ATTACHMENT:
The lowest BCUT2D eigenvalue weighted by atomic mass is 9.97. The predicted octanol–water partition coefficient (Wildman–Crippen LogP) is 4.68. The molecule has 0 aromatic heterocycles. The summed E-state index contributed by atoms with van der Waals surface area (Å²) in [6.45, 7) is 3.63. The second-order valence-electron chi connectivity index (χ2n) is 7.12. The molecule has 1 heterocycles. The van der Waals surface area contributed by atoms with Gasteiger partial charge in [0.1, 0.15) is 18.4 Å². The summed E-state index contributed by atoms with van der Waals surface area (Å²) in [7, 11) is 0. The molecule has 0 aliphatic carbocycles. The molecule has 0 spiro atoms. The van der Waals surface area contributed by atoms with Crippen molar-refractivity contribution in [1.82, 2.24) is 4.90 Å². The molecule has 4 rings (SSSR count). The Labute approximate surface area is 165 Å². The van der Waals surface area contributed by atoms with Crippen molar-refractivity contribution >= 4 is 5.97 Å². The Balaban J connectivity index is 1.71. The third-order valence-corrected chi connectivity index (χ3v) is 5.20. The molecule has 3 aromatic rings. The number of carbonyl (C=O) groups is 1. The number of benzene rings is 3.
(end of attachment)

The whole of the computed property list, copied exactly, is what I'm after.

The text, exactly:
The lowest BCUT2D eigenvalue weighted by atomic mass is 9.97. The predicted octanol–water partition coefficient (Wildman–Crippen LogP) is 4.68. The molecule has 0 aromatic heterocycles. The summed E-state index contributed by atoms with van der Waals surface area (Å²) in [6.45, 7) is 3.63. The second-order valence-electron chi connectivity index (χ2n) is 7.12. The molecule has 1 heterocycles. The van der Waals surface area contributed by atoms with Gasteiger partial charge in [0.1, 0.15) is 18.4 Å². The summed E-state index contributed by atoms with van der Waals surface area (Å²) in [7, 11) is 0. The molecule has 0 aliphatic carbocycles. The molecule has 0 spiro atoms. The van der Waals surface area contributed by atoms with Crippen molar-refractivity contribution in [1.82, 2.24) is 4.90 Å². The molecule has 4 rings (SSSR count). The Labute approximate surface area is 165 Å². The van der Waals surface area contributed by atoms with Crippen molar-refractivity contribution >= 4 is 5.97 Å². The Balaban J connectivity index is 1.71. The third-order valence-corrected chi connectivity index (χ3v) is 5.20. The molecule has 3 aromatic rings. The number of carbonyl (C=O) groups is 1. The number of benzene rings is 3.